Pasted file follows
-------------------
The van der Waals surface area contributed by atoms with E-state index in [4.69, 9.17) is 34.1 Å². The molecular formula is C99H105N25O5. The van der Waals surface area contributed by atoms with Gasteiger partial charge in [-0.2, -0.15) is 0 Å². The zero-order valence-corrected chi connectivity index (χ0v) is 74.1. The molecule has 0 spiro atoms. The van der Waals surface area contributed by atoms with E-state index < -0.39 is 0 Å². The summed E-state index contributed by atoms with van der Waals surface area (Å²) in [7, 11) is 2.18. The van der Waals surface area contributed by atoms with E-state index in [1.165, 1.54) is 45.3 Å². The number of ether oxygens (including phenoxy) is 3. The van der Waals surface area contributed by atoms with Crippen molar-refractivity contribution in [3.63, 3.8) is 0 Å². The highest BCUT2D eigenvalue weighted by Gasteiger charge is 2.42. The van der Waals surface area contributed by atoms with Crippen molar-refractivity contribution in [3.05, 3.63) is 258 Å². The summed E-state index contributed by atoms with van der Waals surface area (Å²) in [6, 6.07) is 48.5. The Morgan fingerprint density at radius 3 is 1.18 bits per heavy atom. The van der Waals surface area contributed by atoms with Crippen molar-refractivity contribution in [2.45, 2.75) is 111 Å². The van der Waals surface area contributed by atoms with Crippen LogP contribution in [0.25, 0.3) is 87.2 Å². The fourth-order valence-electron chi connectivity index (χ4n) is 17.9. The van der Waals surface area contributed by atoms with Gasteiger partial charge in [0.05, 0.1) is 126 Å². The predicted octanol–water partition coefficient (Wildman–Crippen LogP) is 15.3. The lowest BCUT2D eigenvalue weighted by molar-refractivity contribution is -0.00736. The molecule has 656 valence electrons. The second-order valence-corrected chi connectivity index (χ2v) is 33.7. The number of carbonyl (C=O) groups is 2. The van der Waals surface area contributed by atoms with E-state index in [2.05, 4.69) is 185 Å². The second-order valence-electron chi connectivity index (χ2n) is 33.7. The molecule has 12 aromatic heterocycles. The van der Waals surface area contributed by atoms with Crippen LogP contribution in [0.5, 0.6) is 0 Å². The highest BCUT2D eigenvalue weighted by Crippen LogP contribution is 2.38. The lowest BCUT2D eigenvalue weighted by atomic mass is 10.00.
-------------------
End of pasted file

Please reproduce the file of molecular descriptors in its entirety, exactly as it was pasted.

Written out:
The van der Waals surface area contributed by atoms with E-state index in [4.69, 9.17) is 34.1 Å². The molecular formula is C99H105N25O5. The van der Waals surface area contributed by atoms with Gasteiger partial charge in [-0.2, -0.15) is 0 Å². The zero-order valence-corrected chi connectivity index (χ0v) is 74.1. The molecule has 0 spiro atoms. The van der Waals surface area contributed by atoms with E-state index < -0.39 is 0 Å². The summed E-state index contributed by atoms with van der Waals surface area (Å²) in [7, 11) is 2.18. The van der Waals surface area contributed by atoms with E-state index in [1.165, 1.54) is 45.3 Å². The number of ether oxygens (including phenoxy) is 3. The van der Waals surface area contributed by atoms with Crippen molar-refractivity contribution in [3.63, 3.8) is 0 Å². The highest BCUT2D eigenvalue weighted by Gasteiger charge is 2.42. The van der Waals surface area contributed by atoms with Crippen molar-refractivity contribution in [3.05, 3.63) is 258 Å². The summed E-state index contributed by atoms with van der Waals surface area (Å²) in [6, 6.07) is 48.5. The Morgan fingerprint density at radius 3 is 1.18 bits per heavy atom. The van der Waals surface area contributed by atoms with Crippen molar-refractivity contribution in [2.45, 2.75) is 111 Å². The van der Waals surface area contributed by atoms with Crippen LogP contribution in [0.25, 0.3) is 87.2 Å². The fourth-order valence-electron chi connectivity index (χ4n) is 17.9. The van der Waals surface area contributed by atoms with Gasteiger partial charge in [0.05, 0.1) is 126 Å². The predicted octanol–water partition coefficient (Wildman–Crippen LogP) is 15.3. The lowest BCUT2D eigenvalue weighted by molar-refractivity contribution is -0.00736. The molecule has 656 valence electrons. The second-order valence-corrected chi connectivity index (χ2v) is 33.7. The number of carbonyl (C=O) groups is 2. The van der Waals surface area contributed by atoms with E-state index in [2.05, 4.69) is 185 Å². The second-order valence-electron chi connectivity index (χ2n) is 33.7. The molecule has 12 aromatic heterocycles. The van der Waals surface area contributed by atoms with Crippen LogP contribution in [0.5, 0.6) is 0 Å². The highest BCUT2D eigenvalue weighted by Crippen LogP contribution is 2.38. The lowest BCUT2D eigenvalue weighted by atomic mass is 10.00.